Pandemic related labor shortages are nothing new.

At this point, we've been hearing about labor shortages around the country for a couple of years. But a lot of folks assumed that as things became more "normal", those labor shortages across the board, would just kind of sort themselves out. Especially since all the extra stimulus payments and unemployment benefits are long gone.

But here we are, two years into the pandemic, and businesses are talking about how they're still trying to find employees. Short-sighted business owners think no one wants to work, and that people are lazy. But unemployment is at a record low. It turns out these folks may just not want the job you're offering. Or, they're quitting in droves.

Hospitality and food service are being hit the hardest.

In the early days of the pandemic, lots of hospitality and foodservice workers were left out in the cold because many of those businesses were shut down for extended periods. When things opened back up, a lot of those same folks made the decision not to come back to these jobs for all the reasons you hear about online and on TV.

Rude customers, lack of decent pay, long hours, and just the overall feeling that the job they do feels thankless after all these years. I couldn't imagine still being in food service. I've been out now for several years, but it's a line of work that still gives me pangs of PTSD. A busy kitchen isn't really for the faint of heart.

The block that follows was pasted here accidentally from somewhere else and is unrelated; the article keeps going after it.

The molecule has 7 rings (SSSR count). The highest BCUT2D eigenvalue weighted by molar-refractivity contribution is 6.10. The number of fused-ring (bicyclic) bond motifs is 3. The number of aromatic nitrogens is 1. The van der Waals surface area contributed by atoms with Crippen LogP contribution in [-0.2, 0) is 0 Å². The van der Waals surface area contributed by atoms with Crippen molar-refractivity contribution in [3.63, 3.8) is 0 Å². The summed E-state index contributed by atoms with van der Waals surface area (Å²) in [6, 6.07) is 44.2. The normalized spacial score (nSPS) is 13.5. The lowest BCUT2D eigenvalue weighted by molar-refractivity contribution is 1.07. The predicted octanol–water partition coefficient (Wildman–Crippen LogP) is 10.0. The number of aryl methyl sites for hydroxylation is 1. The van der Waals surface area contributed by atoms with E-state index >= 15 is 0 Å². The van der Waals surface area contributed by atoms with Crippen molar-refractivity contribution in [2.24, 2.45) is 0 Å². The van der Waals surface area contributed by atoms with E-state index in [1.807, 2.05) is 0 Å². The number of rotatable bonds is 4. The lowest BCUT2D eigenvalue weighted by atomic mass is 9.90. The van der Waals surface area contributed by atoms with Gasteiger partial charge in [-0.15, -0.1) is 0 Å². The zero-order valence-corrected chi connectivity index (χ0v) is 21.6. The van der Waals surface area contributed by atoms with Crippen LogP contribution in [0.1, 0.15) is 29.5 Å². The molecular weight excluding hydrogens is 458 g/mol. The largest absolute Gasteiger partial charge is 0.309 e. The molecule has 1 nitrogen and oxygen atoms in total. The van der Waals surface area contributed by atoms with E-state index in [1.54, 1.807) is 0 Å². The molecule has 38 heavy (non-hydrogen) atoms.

Burnout leads to change.

According to WGME, over 6% of the foodservice workforce isn't coming back, and for that matter, there are tons of fresh quitters every week, who've simply had enough of the hectic lifestyle. Same for hotel employees. A lot of these folks have moved on to what they feel are better jobs.

This summer as tourist season heats up, it'll be interesting to see how both these crucial industries work it out. But with folks leaving these jobs at twice the rate of all others combined, it's something to be worried about.


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